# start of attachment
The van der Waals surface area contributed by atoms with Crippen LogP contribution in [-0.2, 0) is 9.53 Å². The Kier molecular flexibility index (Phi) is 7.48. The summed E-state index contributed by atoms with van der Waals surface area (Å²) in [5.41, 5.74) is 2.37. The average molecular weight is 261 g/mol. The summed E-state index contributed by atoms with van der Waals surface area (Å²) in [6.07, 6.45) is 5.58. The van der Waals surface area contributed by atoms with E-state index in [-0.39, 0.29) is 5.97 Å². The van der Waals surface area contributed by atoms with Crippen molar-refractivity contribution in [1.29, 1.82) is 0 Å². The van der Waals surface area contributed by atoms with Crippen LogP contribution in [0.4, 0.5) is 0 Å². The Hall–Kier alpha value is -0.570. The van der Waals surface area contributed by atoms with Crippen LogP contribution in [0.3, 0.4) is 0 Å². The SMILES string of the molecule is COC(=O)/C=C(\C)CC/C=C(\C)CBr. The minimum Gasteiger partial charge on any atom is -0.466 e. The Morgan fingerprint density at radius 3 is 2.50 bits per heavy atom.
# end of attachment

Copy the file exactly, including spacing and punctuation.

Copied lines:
The van der Waals surface area contributed by atoms with Crippen LogP contribution in [-0.2, 0) is 9.53 Å². The Kier molecular flexibility index (Phi) is 7.48. The summed E-state index contributed by atoms with van der Waals surface area (Å²) in [5.41, 5.74) is 2.37. The average molecular weight is 261 g/mol. The summed E-state index contributed by atoms with van der Waals surface area (Å²) in [6.07, 6.45) is 5.58. The van der Waals surface area contributed by atoms with E-state index in [-0.39, 0.29) is 5.97 Å². The van der Waals surface area contributed by atoms with Crippen molar-refractivity contribution in [1.29, 1.82) is 0 Å². The van der Waals surface area contributed by atoms with Crippen LogP contribution in [0.4, 0.5) is 0 Å². The Hall–Kier alpha value is -0.570. The van der Waals surface area contributed by atoms with Crippen LogP contribution in [0.3, 0.4) is 0 Å². The SMILES string of the molecule is COC(=O)/C=C(\C)CC/C=C(\C)CBr. The minimum Gasteiger partial charge on any atom is -0.466 e. The Morgan fingerprint density at radius 3 is 2.50 bits per heavy atom.